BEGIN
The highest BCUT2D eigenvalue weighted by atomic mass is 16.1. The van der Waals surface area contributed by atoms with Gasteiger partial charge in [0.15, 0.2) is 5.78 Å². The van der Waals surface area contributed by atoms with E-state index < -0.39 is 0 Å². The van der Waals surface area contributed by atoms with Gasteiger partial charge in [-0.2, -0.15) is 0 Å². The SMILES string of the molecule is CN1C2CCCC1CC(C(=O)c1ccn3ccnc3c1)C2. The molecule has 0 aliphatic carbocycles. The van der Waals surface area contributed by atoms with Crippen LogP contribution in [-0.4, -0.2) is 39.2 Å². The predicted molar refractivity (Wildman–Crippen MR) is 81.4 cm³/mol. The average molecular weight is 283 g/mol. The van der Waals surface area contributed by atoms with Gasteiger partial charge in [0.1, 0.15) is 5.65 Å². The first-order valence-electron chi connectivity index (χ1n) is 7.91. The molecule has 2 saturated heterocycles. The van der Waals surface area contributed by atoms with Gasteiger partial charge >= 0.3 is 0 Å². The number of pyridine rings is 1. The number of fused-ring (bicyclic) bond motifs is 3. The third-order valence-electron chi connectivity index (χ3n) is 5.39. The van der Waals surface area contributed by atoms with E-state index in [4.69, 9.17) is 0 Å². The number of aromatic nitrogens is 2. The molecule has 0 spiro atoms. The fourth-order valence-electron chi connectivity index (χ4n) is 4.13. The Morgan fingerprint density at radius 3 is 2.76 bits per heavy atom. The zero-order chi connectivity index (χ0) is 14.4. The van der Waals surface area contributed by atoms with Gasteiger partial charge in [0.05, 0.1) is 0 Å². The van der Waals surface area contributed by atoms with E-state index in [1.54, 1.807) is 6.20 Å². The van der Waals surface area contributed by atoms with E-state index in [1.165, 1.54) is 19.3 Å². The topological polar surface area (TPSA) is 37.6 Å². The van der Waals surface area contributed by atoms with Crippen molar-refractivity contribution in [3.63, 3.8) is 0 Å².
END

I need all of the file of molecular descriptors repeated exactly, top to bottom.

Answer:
The highest BCUT2D eigenvalue weighted by atomic mass is 16.1. The van der Waals surface area contributed by atoms with Gasteiger partial charge in [0.15, 0.2) is 5.78 Å². The van der Waals surface area contributed by atoms with E-state index < -0.39 is 0 Å². The van der Waals surface area contributed by atoms with Gasteiger partial charge in [-0.2, -0.15) is 0 Å². The SMILES string of the molecule is CN1C2CCCC1CC(C(=O)c1ccn3ccnc3c1)C2. The molecule has 0 aliphatic carbocycles. The van der Waals surface area contributed by atoms with Crippen LogP contribution in [-0.4, -0.2) is 39.2 Å². The predicted molar refractivity (Wildman–Crippen MR) is 81.4 cm³/mol. The average molecular weight is 283 g/mol. The van der Waals surface area contributed by atoms with Gasteiger partial charge in [0.1, 0.15) is 5.65 Å². The first-order valence-electron chi connectivity index (χ1n) is 7.91. The molecule has 2 saturated heterocycles. The van der Waals surface area contributed by atoms with Gasteiger partial charge >= 0.3 is 0 Å². The number of pyridine rings is 1. The number of fused-ring (bicyclic) bond motifs is 3. The third-order valence-electron chi connectivity index (χ3n) is 5.39. The van der Waals surface area contributed by atoms with E-state index in [4.69, 9.17) is 0 Å². The number of aromatic nitrogens is 2. The molecule has 0 spiro atoms. The fourth-order valence-electron chi connectivity index (χ4n) is 4.13. The Morgan fingerprint density at radius 3 is 2.76 bits per heavy atom. The zero-order chi connectivity index (χ0) is 14.4. The van der Waals surface area contributed by atoms with Gasteiger partial charge in [0.05, 0.1) is 0 Å². The van der Waals surface area contributed by atoms with E-state index in [1.54, 1.807) is 6.20 Å². The van der Waals surface area contributed by atoms with E-state index in [1.165, 1.54) is 19.3 Å². The topological polar surface area (TPSA) is 37.6 Å². The van der Waals surface area contributed by atoms with Crippen molar-refractivity contribution in [3.63, 3.8) is 0 Å².